Why Research is the Extra Element in Writing by Teresa Inge
I grew up in North Carolina reading Nancy Drew mysteries. Combining my love of reading mysteries and writing professional articles led to writing short fiction and a novel.
I also love it when I research a new story I am writing. Most of the time this means a road trip with my family to the story’s location and most of the time I discover new ideas.
When researching my current story “Wine Country Murder,” my husband and I toured the Williamsburg Winery in Virginia. We elected to do the Reserve Wine Tasting tour, which meant visiting the basement where wines are produced and stored. I took pictures of oak barrels, machinery, and anything else I found pertinent to my research. Soon, the wine was flowing and so were my thoughts. But when a bat flew above our heads, it corked a new story plot. Later, the guide mentioned that bats often fly into their basement. I just never know what I will discover during research.
My family also joined me on a weekend trip to the Cavalier on the Hill hotel in Virginia Beach to research “Guide to Murder,” in Virginia is for Mysteries. As soon as we arrived I combed the grounds where the murder would take place. I took pictures, explored areas not meant for guests, and did lots of snooping! Since this was a historic hotel, I stumbled across vintage items such as an old sauna that had a large lock strapped across the front. The enormous sauna was tucked in a dark corner on the bottom floor. I could only imagine guests of the 1920′s and 30′s going into the sauna for good health.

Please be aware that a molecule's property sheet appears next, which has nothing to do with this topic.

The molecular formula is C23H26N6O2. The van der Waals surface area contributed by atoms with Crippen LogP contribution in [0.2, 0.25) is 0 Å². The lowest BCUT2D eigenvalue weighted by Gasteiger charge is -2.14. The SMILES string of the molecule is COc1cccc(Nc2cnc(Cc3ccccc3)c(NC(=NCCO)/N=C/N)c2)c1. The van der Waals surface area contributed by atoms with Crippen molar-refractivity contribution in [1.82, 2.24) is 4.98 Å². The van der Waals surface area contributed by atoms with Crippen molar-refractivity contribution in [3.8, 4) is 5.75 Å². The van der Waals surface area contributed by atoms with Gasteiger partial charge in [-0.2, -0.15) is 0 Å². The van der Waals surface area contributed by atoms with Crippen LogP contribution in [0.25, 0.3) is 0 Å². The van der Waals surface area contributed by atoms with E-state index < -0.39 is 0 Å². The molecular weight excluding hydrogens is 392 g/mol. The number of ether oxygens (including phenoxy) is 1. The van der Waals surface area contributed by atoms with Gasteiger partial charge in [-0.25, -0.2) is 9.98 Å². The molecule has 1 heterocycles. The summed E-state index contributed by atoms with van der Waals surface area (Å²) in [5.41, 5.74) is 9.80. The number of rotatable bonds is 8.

We next ventured to the Outerbanks in North Carolina to research a “Milepost Murder.” While driving through Nags Head during a summer storm, I noticed a wobbly street sign. I thought what if I kill a character with a milepost sign. Milepost signs are located throughout the Outerbanks to guide tourists to restaurants, hotels, and businesses. I then based the story on my favorite beach shop in Nags Head, and added a twist by placing a bar next door. My daughter made up the title to complete the story.
Since mystery readers are savvy and intelligent, authors have to conduct Internet research, interviews, and sometimes visit the story’s location to ensure facts are correct. Even though mystery authors write fiction, facts must be real.
Another trip included driving across the Rudy Inlet Bridge in Virginia Beach. I wondered what would happen if a vehicle went over the side. Would it sink? Float? Could a barge fit in the inlet? These questions led to researching “Fishing for Murder,” in the FishNets anthology.
Since I needed answers, I made my way under the bridge and discovered a small barge in the inlet. As I began taking pictures, a homeless woman scurried up the bridge wall and out of sight. I had disturbed her hiding place. Just as I turned, a man on a bicycle with a basket of beer approached me. He asked why I was taking pictures. The situation was daunting but it brought new light to my writing when I discovered an underground of homeless people.
While researching “Shopping for Murder,” in Virginia is for Mysteries, I based the setting on the Great Bridge Shopping Center in Chesapeake. Like most shoppers, I had always pulled into a front parking space and walked into the store. Since a scene in my story required a speeding vehicle behind the center, I drove my car to the back to do my research. Dangerous. Perhaps. But I had to know if a vehicle could fit in the small space.
Since mystery writing can be isolating, I enjoy conducting research since it adds an extra element to my writing process.
~ ~ ~ ~ ~
Teresa Inge grew up in North Carolina reading Nancy Drew mysteries. Today she doesn’t carry a rod, like her idol, but she hotrods. She assists two busy
executives and is president of Sisters in Crime, Virginia Beach chapter.